<p>Western Australian Minister for Science and Innovation Troy Buswell said the SKA was an exciting, once-in-a-lifetime opportunity to collaborate globally on a project that would not only revolutionise radio astronomy, but many other fields of discovery and endeavour.</p>
<p>“The Western Australian Government has committed $20 million to help establish ICRAR as one of the key institutions that will support these collaborations and contribute to the development of technologies necessary to advance this fantastic project,” Minister Buswell said.</p>
<p>Mr Chris Hancock, CEO AARNet, said, “This demonstration was an important step in progressing Australia’s bid to host the SKA. The demonstration brought the speed, image quality and functionality of Australia’s Eastern-based telescopes to the West via AARNet’s 10-gigabit eVLBI connection.”</p>
<p>- ENDS -</p>
<p>About ICRAR</p>
<p>The International Centre for Radio Astronomy Research (ICRAR) is a joint venture between The University of Western Australia (UWA) and Curtin University of Technology. The vision for ICRAR is of a collaborative centre that is international in scope, which achieves and sustains research excellence in astronomical science and technologies and which, as a coherent and unified part of Australia’s national effort, makes a fundamental contribution to the realization and scientific success of the SKA. The administrative office of ICRAR is located at UWA with research conducted at both universities’ campuses. ICRAR is funded by the Western Australian Government and headed by leading WA-based scientists focused on the development of the science and engineering necessary for the international Square Kilometre Array project.</p>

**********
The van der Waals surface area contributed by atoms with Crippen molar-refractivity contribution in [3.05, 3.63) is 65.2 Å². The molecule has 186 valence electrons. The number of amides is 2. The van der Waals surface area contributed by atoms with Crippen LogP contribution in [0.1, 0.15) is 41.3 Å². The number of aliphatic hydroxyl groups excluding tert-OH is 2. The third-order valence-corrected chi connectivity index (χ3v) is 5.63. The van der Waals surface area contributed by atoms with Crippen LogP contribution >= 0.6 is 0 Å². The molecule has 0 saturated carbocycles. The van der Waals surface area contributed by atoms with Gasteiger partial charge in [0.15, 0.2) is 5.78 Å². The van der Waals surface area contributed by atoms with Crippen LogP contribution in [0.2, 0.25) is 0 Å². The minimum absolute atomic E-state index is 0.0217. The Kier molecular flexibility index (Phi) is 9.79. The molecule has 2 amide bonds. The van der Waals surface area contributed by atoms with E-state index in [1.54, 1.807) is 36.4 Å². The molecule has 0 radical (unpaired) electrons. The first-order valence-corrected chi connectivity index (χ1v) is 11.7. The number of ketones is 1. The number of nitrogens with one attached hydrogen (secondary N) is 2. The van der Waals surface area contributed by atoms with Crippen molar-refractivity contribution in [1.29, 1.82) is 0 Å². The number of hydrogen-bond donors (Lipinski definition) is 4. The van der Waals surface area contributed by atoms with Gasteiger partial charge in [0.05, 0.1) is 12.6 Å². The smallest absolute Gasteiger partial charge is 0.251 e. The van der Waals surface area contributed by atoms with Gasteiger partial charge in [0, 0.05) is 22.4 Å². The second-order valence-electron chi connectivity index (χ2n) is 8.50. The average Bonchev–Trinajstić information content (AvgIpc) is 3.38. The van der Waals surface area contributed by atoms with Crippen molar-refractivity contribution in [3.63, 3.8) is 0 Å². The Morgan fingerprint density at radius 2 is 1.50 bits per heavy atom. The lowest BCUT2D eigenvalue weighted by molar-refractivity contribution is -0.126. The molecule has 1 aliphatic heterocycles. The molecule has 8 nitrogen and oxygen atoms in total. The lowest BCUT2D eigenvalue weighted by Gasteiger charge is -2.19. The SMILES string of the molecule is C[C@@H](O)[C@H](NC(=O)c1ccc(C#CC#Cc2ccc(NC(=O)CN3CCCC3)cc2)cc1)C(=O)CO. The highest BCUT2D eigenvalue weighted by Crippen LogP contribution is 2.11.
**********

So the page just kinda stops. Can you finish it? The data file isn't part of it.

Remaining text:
<p>For further information on ICRAR or an interview with Steven Tingay, please contact:</p>
<p>Prof Steven Tingay (ICRAR Deputy Director and Premier’s Fellow)</p>
<p>Ph: 08 9266 3516</p>
<p>M: 0425 771 856</p>
<p>s.tingay@curtin.edu.au</p>
<p>About CSIRO</p>
<p>CSIRO, the Commonwealth Scientific and Industrial Research Organisation, is Australia's national science agency and one of the largest and most diverse research agencies in the world. For further information, please visit: www.csiro.au.</p>
<p>For further information on CSIRO or an interview with Brian Boyle, please contact:</p>
<p>Tony Crawshaw</p>
<p>CSIRO Australia Telescope National Facility</p>
<p>Ph: (02) 9372 4528</p>
<p>Tony.crawshaw@csiro.au</p>
<p>About AARNet</p>
<p>AARNet Pty Ltd (APL) is the company that operates Australia's Academic and Research Network (AARNet). It is a not-for-profit company limited by shares. The shareholders are 37 Australian universities and the CSIRO. AARNet provides high-capacity leading edge Internet services for the tertiary education and research sector communities and their research partners. AARNet serves more than one million end users who access the network through local area networks at member institutions. For further information, please visit: www.aarnet.edu.au.</p>
<p>For further information on AARNet or an interview with Chris Hancock, please contact:</p>
<p>Rachel York</p>
<p>Max Australia</p>
<p>(02) 9954 3492</p>
<p>rachel.york@maxaustralia.com.au</p>